DeSantis signs ‘Jordan’s Law,’ others
Legislation aims to better protect vulnerable children
TALLAHASSEE — Gov. Ron DeSantis revealed late Thursday that he had signed 21 bills into law, including one aimed at better protecting vulnerable children and another preventing inappropriate pelvic exams on women.
‘‘Jordan’s Law” was named for Jordan Belliveau
Jr., a 2-year-old boy who was murdered in 2018 in Pinellas County. Jordan’s mother was charged in the slaying.
The bill (HB 43), sponsored by Rep. Chris Latvala, R-Clearwater, and Sen. Darryl Rouson, D-St. Petersburg, will make a series of changes in the child-welfare system, such as expanding communications between the Department of Children and Families and law-enforcement agencies.
Also, it will require training for law enforcement officers and a variety of people in the child-welfare system to recognize and respond to head trauma and brain injuries suffered by children.
Supporters of the bill said child-welfare workers missed warning signs before the Pinellas County toddler was murdered.
“Jordan might still be alive today, if it weren’t for inexcusable, systemic failures,” Latvala said last year when he announced that he would pursue the bill. “As the number of kids in our child welfare system continues to rise, we can’t wait any longer to take action. If the serious flaws within Florida’s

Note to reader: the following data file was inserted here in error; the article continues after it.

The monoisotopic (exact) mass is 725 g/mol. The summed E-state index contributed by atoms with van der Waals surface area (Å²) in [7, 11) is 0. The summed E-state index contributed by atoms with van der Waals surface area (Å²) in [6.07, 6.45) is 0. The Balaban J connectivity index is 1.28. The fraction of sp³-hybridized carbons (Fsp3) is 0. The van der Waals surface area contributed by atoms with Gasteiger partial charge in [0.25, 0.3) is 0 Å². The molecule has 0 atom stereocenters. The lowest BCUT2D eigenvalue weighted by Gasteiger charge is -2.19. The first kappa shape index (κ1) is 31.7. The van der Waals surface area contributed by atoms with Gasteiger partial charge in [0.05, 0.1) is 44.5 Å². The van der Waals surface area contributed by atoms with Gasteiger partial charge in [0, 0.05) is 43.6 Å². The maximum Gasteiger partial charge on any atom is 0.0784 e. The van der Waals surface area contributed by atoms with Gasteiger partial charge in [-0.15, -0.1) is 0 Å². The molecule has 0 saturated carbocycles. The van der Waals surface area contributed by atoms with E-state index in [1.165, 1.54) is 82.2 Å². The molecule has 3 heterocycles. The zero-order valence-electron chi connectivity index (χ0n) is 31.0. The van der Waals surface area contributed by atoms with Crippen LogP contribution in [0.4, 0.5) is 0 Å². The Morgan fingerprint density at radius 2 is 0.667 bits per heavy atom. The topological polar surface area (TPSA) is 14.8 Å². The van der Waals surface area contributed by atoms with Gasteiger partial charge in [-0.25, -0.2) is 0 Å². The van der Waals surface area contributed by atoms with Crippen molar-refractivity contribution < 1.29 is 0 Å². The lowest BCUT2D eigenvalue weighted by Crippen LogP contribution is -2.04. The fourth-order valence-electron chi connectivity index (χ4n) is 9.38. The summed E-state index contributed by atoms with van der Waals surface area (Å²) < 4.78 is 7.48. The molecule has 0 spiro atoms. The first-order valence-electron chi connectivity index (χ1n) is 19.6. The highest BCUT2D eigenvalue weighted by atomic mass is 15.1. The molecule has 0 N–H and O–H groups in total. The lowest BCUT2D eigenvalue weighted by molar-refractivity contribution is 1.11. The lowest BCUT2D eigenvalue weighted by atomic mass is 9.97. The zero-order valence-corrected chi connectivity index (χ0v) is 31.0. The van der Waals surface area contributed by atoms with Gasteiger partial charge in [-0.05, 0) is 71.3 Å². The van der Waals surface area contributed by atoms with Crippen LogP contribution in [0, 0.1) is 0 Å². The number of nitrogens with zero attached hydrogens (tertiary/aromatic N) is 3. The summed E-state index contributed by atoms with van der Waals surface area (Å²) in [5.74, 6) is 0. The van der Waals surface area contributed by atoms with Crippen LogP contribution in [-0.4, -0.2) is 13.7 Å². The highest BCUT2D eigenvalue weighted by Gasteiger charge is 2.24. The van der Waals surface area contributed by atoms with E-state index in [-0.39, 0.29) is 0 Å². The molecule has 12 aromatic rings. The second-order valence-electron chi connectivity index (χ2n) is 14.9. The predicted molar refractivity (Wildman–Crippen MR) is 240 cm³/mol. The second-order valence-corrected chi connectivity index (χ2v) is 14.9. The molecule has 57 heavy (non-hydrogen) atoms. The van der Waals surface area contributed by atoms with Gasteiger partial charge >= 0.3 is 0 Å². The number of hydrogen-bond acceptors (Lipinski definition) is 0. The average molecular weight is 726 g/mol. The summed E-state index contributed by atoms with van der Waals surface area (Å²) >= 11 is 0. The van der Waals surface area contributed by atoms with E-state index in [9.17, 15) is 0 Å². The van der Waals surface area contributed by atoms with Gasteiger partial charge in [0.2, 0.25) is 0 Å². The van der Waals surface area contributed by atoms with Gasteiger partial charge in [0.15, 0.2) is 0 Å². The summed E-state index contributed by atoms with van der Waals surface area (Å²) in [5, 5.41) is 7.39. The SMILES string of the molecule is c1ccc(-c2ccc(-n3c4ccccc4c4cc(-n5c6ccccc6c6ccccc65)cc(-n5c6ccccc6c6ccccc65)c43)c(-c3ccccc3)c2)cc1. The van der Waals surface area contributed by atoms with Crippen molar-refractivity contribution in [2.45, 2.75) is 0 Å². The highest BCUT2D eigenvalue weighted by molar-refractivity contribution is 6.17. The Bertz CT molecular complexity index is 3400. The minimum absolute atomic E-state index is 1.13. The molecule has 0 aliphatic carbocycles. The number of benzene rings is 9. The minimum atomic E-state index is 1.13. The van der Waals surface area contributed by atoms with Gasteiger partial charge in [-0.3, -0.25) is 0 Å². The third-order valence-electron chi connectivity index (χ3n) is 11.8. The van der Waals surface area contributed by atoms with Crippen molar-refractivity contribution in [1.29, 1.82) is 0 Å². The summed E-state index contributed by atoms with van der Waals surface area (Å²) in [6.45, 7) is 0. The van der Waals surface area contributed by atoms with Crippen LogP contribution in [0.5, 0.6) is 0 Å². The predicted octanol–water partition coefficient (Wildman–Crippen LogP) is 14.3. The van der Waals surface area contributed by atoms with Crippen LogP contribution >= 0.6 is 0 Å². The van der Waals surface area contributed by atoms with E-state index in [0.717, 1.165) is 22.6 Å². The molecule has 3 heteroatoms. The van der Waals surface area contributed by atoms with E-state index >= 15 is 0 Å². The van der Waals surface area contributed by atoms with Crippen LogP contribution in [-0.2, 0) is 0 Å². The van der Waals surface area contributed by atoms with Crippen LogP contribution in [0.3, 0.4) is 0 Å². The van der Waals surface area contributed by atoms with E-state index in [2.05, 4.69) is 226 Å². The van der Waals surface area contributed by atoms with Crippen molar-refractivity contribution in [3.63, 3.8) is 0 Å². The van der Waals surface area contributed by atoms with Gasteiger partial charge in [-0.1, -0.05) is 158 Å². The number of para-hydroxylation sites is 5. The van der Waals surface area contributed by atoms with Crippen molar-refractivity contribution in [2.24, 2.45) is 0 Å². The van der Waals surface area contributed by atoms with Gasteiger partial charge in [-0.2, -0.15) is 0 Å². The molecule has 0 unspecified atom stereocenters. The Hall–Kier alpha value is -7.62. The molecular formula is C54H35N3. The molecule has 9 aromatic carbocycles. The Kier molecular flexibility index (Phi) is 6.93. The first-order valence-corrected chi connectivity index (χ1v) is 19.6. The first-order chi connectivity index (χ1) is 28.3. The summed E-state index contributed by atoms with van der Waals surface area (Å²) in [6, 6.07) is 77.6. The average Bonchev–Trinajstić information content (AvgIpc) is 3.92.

child welfare system are not fixed, more children will die.”
DeSantis’ office announced the bill signings after 9 p.m., but the list did not include some of the highestprofile measures of the 2020 legislative session, including a new budget and bills that would expand school vouchers and require parental consent before minors could have abortions. The governor will have to act on those issues by July 1.
DeSantis also signed a measure (SB 698) that will prevent health-care practitioners from conducting pelvic exams on women without written consent. Also, the bill seeks to prevent misconduct by doctors who provide fertility treatment.
“Women seeking fertility treatment in Florida will now be protected from a group of predatory physicians who commit selfish narcissistic acts, and pelvic exams will now require specific consent, except in cases of emergency, finally halting the wholly inappropriate practice of unapproved pelvic exams on unconscious women, where, at best, these exams have been wrongful learning experiences for medical students or at worst, the equivalent of a sexual assault,” Senate sponsor Lauren Book, DPlantation, said in a prepared statement Thursday night.
Other bills signed Thursday include a measure (HB 73) that revamps recycling laws; and one (HB 835) that takes steps to address Alzheimer’s disease, including creating the position of dementia director within the Department of Elder Affairs.